The value of this side by side exchange was clear from feedback given by all those involved:

The pleasure, pride and joy that the members share in the group is so obvious every single week and that is a very special thing to witness.’– Matthew Crisp, student violinist

All the students were so welcoming and it was good being able to chat to some of them and hear their hopes for the future’ – Arts Befriending Participant

‘I felt very lucky to sing with them, it felt really special, especially as you could feel how much they loved singing the numbers!’ – Trinity Laban Vocal student

The Spring Forth legacy now lives on with one of the kite props now flying proudly on the Learning and Participation board in the King Charles Court admin offices!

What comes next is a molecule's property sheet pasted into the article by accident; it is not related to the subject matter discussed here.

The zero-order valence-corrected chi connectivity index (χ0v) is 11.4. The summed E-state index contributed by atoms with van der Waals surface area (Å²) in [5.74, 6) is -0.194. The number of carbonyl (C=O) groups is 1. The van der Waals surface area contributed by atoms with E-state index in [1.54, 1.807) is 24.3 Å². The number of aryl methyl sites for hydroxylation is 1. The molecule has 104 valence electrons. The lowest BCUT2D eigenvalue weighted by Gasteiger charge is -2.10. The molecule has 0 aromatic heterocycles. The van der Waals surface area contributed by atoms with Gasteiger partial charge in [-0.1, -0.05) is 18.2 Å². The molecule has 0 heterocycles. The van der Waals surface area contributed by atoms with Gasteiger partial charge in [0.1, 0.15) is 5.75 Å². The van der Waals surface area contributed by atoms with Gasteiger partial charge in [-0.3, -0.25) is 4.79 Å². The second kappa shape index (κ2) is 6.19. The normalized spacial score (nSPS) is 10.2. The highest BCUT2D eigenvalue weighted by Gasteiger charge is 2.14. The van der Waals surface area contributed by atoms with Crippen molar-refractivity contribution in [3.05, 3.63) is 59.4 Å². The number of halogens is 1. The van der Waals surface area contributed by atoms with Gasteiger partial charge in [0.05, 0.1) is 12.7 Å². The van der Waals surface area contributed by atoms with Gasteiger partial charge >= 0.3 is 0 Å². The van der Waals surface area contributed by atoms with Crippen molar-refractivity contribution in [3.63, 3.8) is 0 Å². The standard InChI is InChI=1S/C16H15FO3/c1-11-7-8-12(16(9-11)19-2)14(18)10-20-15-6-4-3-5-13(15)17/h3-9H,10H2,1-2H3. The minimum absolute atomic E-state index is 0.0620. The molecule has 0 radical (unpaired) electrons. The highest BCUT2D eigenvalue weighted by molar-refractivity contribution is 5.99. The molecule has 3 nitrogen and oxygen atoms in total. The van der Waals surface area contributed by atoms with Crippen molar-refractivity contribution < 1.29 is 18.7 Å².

Kite

Young at Heart & Brent Knoll Special School- Exchange

In the early part of the Spring term 2016, our Young at Heart group led by Zoe Gilmour embarked on a new collaboration with year 11 pupils at Brent Knoll special school in Lewisham. The core aims of the project placed emphasis on challenging perceptions across generations and exploring artistic means of communication between two local community groups that may not otherwise have met. In sharing skills and interests and deciding collectively on music to share to the other group, a better understanding of each other’s circumstances, lives and histories was sought.

Young at Heart are a social group that meet weekly in Bellingham green, and are supported in music and craft activities by Zoe Gilmour. Second year trumpet player Sarah Owens has also played a vital role in supporting Zoe and the group with the exchange of material (check out Sarah’s blog HERE).